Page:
December 24, 2021
Thanks to Alissa Simon, HMU Tutor, for today’s post.
Recently, I discovered a rare gem at my local library. How lucky to have chanced upon this reading near the holiday season, a time when I contemplate the goodness of life, of language and literature, art, my wealth in terms of family and friends, and of the goodness of the earth. Bashō’s The Narrow Road to the Deep North and Other Travel Sketches has nourished these contemplations. Because I enjoyed his words so much, and have nothing more to add to them, I simply wanted to share a few impactful passages with you. I hope that they, too, enhance your holiday spirit, and your life in general. Please be well and enjoy the holidays!
From Bashō’s The Narrow Road to the Deep North and Other Travel Sketches, translated by Nobuyuki Yuasa
“What is important is to keep our mind high in the world of true understanding, and returning to the world of our daily experience to seek therein the truth of beauty. No matter what we may be doing at a given moment, we must not forget that it has a bearing upon our everlasting self which is poetry.”
“Go to the pine if you want to learn about the pine, or to the bamboo if you want to learn about the bamboo. And in doing so, you must leave your subjective preoccupation with yourself. Otherwise you impose yourself on the object and do not learn. Your poetry issues of its own accord when you and the object have become one – when you have plunged deep enough into the object to see something like a hidden glimmering there. However well phrased your poetry may be, if your feeling is not natural – if the object and yourself are separate – then your poetry is not true poetry but merely your subjective counterfeit.”
“In this mortal frame of mine which is made of a hundred bones and nine orifices there is something, and this something is called a wind-swept spirit for lack of a better name, for it is much like a thin drapery that is torn and swept away at the slightest stir of the wind. This something in me took to writing poetry years ago, merely to amuse itself at first, but finally making it its lifelong business. It must be admitted, however, that there were times when it sank into such dejection that it was almost ready to drop its pursuit, or again times when it was so puffed up with pride that it exulted in vain victories over the others. Indeed, ever since it began to write poetry, it has never found peace with itself, always wavering between doubts of one kind and another. At one time it wanted to gain security by entering the service of a court, and at another it wished to measure the depth of its ignorance by trying to be a scholar, but it was prevented from either because of its unquenchable love of poetry. The fact is, it knows no other art than the art of writing poetry, and therefore, it hangs on to it more or less blindly.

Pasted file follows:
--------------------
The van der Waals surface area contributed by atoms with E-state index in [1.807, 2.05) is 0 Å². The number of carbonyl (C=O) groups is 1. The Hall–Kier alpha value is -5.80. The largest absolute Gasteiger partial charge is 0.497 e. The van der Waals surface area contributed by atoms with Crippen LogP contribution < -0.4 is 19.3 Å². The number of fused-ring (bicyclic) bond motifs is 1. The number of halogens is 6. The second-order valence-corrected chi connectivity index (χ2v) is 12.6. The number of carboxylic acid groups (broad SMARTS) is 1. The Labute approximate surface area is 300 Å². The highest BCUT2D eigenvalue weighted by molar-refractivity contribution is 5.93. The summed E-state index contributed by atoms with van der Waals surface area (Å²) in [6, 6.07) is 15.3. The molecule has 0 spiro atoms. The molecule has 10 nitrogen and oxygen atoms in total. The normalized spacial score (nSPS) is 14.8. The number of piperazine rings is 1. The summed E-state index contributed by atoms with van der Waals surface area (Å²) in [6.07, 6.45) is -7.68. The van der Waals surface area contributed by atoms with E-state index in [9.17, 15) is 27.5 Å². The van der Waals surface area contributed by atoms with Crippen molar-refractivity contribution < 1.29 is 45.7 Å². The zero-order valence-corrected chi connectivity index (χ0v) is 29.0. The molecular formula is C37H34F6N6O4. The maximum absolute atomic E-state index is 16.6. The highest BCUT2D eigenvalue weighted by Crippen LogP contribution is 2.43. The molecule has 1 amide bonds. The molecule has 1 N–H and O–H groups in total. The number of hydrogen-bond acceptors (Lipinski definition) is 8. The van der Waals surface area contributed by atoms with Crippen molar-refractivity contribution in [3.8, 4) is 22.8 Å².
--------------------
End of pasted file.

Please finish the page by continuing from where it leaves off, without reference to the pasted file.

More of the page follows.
“Saigyo in traditional poetry, Sogi in linked verse, Sesshu in painting, Rikyu in tea ceremony, and indeed all who have achieved real excellence in any art, possess one thing in common, that is, a mind to obey nature, to be one with nature, throughout the four seasons of the year. Whatever such a mind sees is a flower, and whatever such a mind dreams of is the moon. It is only a barbarous mind that sees other than the flower, merely an animal mind that dreams of other than the moon. The first lesson for the artist is, therefore, to learn how to overcome such barbarism and animality, to follow nature, to be one with nature.” From The Records of a Travel-Worn Satchel
“As I was still descending [Mount Gassan], I saw an old smithy built right on a trickling stream. According to my guide, this is where Gassan, a local swordsmith, used to make his swords, tempering them in the crystal-clear water of the stream. He made his swords with such skill and devotion that they became famous throughout the world. He must have chosen this particular spot for his smithy probably because he knew of a certain mysterious power latent in the water, just as indeed a similar power is known to have existed in the water of Ryosen Spring in China. Nor is the story of Kansho and Bakuya out of place here, for it also teaches us that no matter where your interest lies, you will not be able to accomplish anything unless you bring your deepest devotion to it.” From The Narrow Road to the Deep North
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